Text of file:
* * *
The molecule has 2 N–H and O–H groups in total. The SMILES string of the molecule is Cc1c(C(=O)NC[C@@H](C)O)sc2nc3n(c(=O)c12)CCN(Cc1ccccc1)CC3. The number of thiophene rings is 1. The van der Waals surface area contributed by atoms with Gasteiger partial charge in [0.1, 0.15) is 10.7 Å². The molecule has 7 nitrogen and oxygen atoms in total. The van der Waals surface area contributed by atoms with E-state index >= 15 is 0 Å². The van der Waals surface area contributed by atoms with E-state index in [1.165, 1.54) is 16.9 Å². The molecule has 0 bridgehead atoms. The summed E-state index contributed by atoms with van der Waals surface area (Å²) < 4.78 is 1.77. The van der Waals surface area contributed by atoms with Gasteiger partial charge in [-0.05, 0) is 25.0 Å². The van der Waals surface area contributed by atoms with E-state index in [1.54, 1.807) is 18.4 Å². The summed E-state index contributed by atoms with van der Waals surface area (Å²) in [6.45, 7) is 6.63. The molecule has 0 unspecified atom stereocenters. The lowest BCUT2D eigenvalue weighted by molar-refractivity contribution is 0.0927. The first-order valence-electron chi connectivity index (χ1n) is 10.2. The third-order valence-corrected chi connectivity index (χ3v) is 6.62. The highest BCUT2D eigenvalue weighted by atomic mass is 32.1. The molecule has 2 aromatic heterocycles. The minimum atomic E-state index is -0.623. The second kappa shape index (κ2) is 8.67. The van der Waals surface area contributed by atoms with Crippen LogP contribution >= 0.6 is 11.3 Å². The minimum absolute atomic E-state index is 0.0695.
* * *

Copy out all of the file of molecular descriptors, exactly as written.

The molecule has 2 N–H and O–H groups in total. The SMILES string of the molecule is Cc1c(C(=O)NC[C@@H](C)O)sc2nc3n(c(=O)c12)CCN(Cc1ccccc1)CC3. The number of thiophene rings is 1. The van der Waals surface area contributed by atoms with Gasteiger partial charge in [0.1, 0.15) is 10.7 Å². The molecule has 7 nitrogen and oxygen atoms in total. The van der Waals surface area contributed by atoms with E-state index >= 15 is 0 Å². The van der Waals surface area contributed by atoms with E-state index in [1.165, 1.54) is 16.9 Å². The molecule has 0 bridgehead atoms. The summed E-state index contributed by atoms with van der Waals surface area (Å²) < 4.78 is 1.77. The van der Waals surface area contributed by atoms with Gasteiger partial charge in [-0.05, 0) is 25.0 Å². The van der Waals surface area contributed by atoms with E-state index in [1.54, 1.807) is 18.4 Å². The summed E-state index contributed by atoms with van der Waals surface area (Å²) in [6.45, 7) is 6.63. The molecule has 0 unspecified atom stereocenters. The lowest BCUT2D eigenvalue weighted by molar-refractivity contribution is 0.0927. The first-order valence-electron chi connectivity index (χ1n) is 10.2. The third-order valence-corrected chi connectivity index (χ3v) is 6.62. The highest BCUT2D eigenvalue weighted by atomic mass is 32.1. The molecule has 2 aromatic heterocycles. The minimum atomic E-state index is -0.623. The second kappa shape index (κ2) is 8.67. The van der Waals surface area contributed by atoms with Crippen LogP contribution >= 0.6 is 11.3 Å². The minimum absolute atomic E-state index is 0.0695.